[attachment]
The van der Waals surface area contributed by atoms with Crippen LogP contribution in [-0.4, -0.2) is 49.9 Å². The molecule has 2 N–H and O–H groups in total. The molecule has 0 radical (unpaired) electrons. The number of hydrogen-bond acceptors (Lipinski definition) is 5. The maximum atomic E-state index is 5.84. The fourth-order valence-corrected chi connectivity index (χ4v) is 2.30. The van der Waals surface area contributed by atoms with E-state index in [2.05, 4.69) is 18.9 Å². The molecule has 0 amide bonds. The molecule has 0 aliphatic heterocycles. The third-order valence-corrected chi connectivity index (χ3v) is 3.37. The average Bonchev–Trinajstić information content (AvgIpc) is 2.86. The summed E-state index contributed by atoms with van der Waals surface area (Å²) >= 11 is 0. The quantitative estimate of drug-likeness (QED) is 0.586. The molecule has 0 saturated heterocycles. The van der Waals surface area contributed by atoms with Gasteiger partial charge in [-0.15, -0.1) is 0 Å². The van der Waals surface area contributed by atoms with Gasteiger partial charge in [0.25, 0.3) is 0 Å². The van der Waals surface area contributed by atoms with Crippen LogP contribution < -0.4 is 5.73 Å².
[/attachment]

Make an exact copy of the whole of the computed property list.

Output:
The van der Waals surface area contributed by atoms with Crippen LogP contribution in [-0.4, -0.2) is 49.9 Å². The molecule has 2 N–H and O–H groups in total. The molecule has 0 radical (unpaired) electrons. The number of hydrogen-bond acceptors (Lipinski definition) is 5. The maximum atomic E-state index is 5.84. The fourth-order valence-corrected chi connectivity index (χ4v) is 2.30. The van der Waals surface area contributed by atoms with E-state index in [2.05, 4.69) is 18.9 Å². The molecule has 0 amide bonds. The molecule has 0 aliphatic heterocycles. The third-order valence-corrected chi connectivity index (χ3v) is 3.37. The average Bonchev–Trinajstić information content (AvgIpc) is 2.86. The summed E-state index contributed by atoms with van der Waals surface area (Å²) >= 11 is 0. The quantitative estimate of drug-likeness (QED) is 0.586. The molecule has 0 saturated heterocycles. The van der Waals surface area contributed by atoms with Gasteiger partial charge in [-0.15, -0.1) is 0 Å². The van der Waals surface area contributed by atoms with Gasteiger partial charge in [0.25, 0.3) is 0 Å². The van der Waals surface area contributed by atoms with Crippen LogP contribution < -0.4 is 5.73 Å².